LS Johnson | 82 comments Although this is a great book, I’m not sure it can or will be considered by the committee for a Newbery Award. One of the main criteria is that it must consider only the text of the book as making a “contribution to American literature”. The pictures and art in this book tell a great deal of the story. I think the story is too weak without the illustrations. My opinion is that it’s a good book, but not a Newbery contender.

Shella | 156 comments I'm not a graphic novel fan and there are just a handful I like- this is one added to that handful. I liked how the author did not paint all the white characters as evil. His parents' attitude is to be admired. I like the message to stick to a hard situation- keep looking for the silver lining- and stay positive. He did not let his anger and frustration get the better of him and he is a good role model. I think the micro aggressions were portrayed in a way that will be great lessons for its readers. I also really enjoyed the pages showing the character's art. Since the Newbery is focused on the text of a book- I don't think graphic novels belong in this award category. Graphic novels are a unique type of book. I highly recommend this book- just not for this award.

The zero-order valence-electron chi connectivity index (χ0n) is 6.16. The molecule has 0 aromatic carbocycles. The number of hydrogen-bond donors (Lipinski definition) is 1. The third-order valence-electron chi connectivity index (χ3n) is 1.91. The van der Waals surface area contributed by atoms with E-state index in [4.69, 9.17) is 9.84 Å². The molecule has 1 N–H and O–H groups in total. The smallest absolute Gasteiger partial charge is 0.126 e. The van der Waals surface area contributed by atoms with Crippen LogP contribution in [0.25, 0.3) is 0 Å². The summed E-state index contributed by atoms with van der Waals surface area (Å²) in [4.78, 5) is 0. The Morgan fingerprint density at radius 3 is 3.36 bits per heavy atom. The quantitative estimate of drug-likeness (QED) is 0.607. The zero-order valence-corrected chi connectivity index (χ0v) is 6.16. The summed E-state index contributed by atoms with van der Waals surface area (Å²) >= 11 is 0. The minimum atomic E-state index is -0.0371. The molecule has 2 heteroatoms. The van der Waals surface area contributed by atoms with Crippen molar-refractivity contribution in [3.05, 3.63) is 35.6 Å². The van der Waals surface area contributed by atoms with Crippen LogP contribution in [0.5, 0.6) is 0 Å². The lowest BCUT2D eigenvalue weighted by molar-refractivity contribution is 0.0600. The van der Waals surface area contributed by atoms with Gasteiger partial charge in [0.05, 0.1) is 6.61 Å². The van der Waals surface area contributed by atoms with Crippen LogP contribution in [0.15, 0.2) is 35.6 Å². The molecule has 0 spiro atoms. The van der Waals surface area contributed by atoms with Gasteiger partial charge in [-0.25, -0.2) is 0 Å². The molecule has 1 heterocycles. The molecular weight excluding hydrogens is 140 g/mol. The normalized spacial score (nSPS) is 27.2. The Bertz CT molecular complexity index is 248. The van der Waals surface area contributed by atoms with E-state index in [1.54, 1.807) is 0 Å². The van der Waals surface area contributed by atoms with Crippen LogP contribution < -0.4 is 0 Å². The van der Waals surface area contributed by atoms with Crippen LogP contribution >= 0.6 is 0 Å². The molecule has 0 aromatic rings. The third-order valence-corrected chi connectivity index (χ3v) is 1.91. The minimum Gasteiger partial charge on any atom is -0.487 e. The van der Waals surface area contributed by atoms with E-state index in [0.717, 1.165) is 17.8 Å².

Shari | 84 comments I'm glad that I read it, but I don't see it winning the Newbery.

message 12: by Beth (last edited Apr 17, 2019 06:53PM) (new) - rated it 4 stars

Beth | 23 comments I'm personally not enamored with graphic novels, but for that type, New Kid was a good read. We have a lot of graphic novels featuring the social angst of female experiences in middle school and not many focusing on boys, so I appreciated that perspective. I didn't like it as much as Roller Girl, but it seems like the kind of book that could get kids talking. I'm not sure that it is Newbery-worthy, but I would definitely recommend it to kids.

message 13: by Kate (new)

Kate | 173 comments Despite the question of whether a graphic novel falls within Newbery guidelines, NEW KID is my favorite read so far this year. On my second reading, I found a richness to the text. The characters are nuanced. The conflicts unfold with subtlety. But there are several months to find a book I like better.

Josephine Sorrell (jothebookgirl) | 251 comments Is New Kid our April read?

message 15: by Louie (last edited Apr 20, 2019 02:09PM) (new) - rated it 4 stars

Louie | 47 comments Josephine wrote: "Is New Kid our April read?"

Yeah, Our book for April is New Kid by Jerry Craft.

message 16: by Ana (new) - rated it 5 stars

Ana Marlatt | 73 comments Here is my review from having read the book a few months ago. I DO think is it a contender for the medal. There are many deep and interesting aspects to this book.
"What a fantastic graphic novel! I believe kids and adults alike will love the story and the art.